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February 26, 2015
For More Information, contact:
Luther Strange
Mike Lewis (334) 353-2199
Alabama Attorney General
Joy Patterson (334) 242-7491
Claire Haynes (334) 242-7351
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(MONTGOMERY) — Attorney General Luther Strange has obtained a court order
to stop an Elmore County used car dealer from continuing to defraud Alabama
consumers and businesses.
Elmore County Circuit Judge Sibley G. Reynolds granted the Attorney General’s
request for a temporary restraining order and to seize the property of Quality Used
Cars and its associate Preowned Automotive, operated by Claton (or Clayton) and
Connie Reeves since 2009. Also named in the Attorney General’s lawsuit are Monecia
Brown, daughter of Claton and Connie Reeves, and Brown’s husband Christopher
Robinson, for their actions as employees or agents of the dealer, which is located at 6155
Elmore Road in Elmore, Alabama. A preliminary injunction hearing is set for March 5.
“The State’s highest priority is ensuring no more parties are harmed by Quality’s
business practices. If possible, the State also wishes to secure relief for those already
victimized,” the Attorney General said in his motion to the Judge. He said the car
dealers have been actively defrauding consumers, banks, credit unions and other car
The Attorney General alleged that Quality “has a consistent practice of entering
into deals and failing to fulfill its end of the bargain. Quality has accepted vehicle trade-
ins under the condition of paying off existing liens but then failed to do so. And it has
then sold these very vehicles to other customers without disclosing the liens attached to
them, while charging but not remitting State sales taxes. Quality has acquired other
vehicles via false pretenses and bad checks, which has led to credit unions, banks, and
other car dealers losing tens of thousands. Finally, Quality has failed to obtain, let lapse,
or had revoked such quality standards as a surety bond, a State business license, and
from the Department of Revenue, its Dealer License and Designated Agent status. Thus,
any deal Quality makes is corroded from the start.”
In a civil complaint also filed with the Court, Attorney General Strange accuses
the car dealer of 18 counts of violating the Alabama Deceptive Trade Practices Act as
well as a 19th count of a Department of Revenue violation. He gives examples of three
particular fraudulent transactions:
501 Washington Avenue * Montgomery, AL 36104 * (334) 242-7300
www.ago.alabama.gov Page 2 of 2

  • A woman traded in her Ford Ranger vehicle to purchase a car from

Quality with the agreement that Quality would pay off her $3,900 lien
on the Ford Ranger. This is a standard practice for car dealers who
accept a trade-in that has a lien. She began to get notices that her loan
had not been paid, and over the next 22 months the car dealer only
sporadically made payments in which the checks bounced, were late,
or did not cover the payment amount. Not only did this damage the
woman’s credit history, but the credit union filed a lawsuit against
her. It was only after she reported the matter to the Elmore County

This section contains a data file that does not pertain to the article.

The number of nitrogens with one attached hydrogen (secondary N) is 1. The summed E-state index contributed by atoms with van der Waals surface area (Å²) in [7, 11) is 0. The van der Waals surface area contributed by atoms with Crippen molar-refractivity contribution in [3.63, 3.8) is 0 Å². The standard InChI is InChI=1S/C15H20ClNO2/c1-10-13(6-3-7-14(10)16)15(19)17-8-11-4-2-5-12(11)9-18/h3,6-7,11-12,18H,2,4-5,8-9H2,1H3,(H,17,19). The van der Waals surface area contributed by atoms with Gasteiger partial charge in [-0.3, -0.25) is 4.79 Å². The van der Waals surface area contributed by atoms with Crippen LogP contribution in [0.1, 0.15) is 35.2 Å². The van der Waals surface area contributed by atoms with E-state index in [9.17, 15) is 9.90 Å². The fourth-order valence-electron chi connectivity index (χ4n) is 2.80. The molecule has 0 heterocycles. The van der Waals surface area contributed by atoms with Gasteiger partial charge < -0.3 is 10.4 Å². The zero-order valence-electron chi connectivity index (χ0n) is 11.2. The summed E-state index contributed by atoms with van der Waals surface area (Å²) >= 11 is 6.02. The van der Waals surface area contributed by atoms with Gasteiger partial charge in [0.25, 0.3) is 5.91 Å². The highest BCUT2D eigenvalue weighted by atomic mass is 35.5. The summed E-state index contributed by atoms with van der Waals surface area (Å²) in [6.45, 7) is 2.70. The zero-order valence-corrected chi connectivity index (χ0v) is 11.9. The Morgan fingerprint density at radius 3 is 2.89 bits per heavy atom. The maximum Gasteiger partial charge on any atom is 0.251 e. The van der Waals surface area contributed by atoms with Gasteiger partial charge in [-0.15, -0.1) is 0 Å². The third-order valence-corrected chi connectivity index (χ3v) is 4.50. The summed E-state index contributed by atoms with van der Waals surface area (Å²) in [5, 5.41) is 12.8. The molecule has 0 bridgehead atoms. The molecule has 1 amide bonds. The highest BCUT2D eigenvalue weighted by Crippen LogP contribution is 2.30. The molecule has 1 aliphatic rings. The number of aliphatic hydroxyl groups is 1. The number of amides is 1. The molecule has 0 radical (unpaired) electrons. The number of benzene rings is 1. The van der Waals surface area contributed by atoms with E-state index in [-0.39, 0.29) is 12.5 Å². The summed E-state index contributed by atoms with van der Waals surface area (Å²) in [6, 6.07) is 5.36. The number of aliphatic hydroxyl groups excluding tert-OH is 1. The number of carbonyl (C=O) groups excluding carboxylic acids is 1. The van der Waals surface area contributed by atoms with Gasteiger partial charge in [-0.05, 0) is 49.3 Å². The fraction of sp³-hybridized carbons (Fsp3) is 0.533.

Sheriff’s Office, and the Reeves were threatened with arrest, that
Quality finally paid off the loan nearly two years later. In addition to
the harm caused to the consumer, Quality caused the credit union
substantial administrative and legal costs to collect what was owed.

  • Another woman paid $4,700 for the same Ford Ranger. Knowing
    there was the unpaid lien on the vehicle, Quality falsely represented
    that it had the title and that there was no lien.
  • During her purchase of a vehicle from an Alabaster car dealer, Connie
    Reeves was asked for her regulatory license and her Alabama Sales
    Tax License. She claimed that she had left them in Elmore County,
    wrote a check for $16,200, and left with the car and its title. This
    check, and a subsequent second check, bounced. At this time, they
    have not yet paid for the vehicle.

In addition to the alleged violations of the Deceptive Trade Practices Act, Quality
has paid no sales tax since 2012. The Attorney General’s complaint states that for “over
70 months Quality has sold multiple vehicles at retail and collected and underpaid at
least $53,072.88 in sales tax, which it itemized on issued bills of sale. This sales tax,
which consumers paid in addition to the price of their chosen vehicle, never made it to
the (Revenue) Department.” Additional interest and penalties in the amount of $30,923
also is owed. It is noted that these figures are estimates based upon only those
transactions which are known. The Revenue Department sent numerous notifications
to Quality.
“Quality has continued to sell vehicles and do business despite lacking nearly
every required license or prerequisite for doing so,” the complaint alleges. Its Alabama
Dealer License was revoked around August of 2014 and its status as “designated agent”
was revoked in February of 2014. It has paid other authorized agents to use their
credentials to reach the restricted access program used to process title applications. “In
sum, Quality’s entire operation is unlawful.”
Attorney General Strange commended his Consumer Litigation Section, noting
in particular Assistant Attorneys General Kyle Beckman and Noel Barnes, Assistant
Attorney General Glen Power of the Revenue Department, and Special Agents of his
Investigations Division. He also thanked the Elmore County Sheriff’s Office.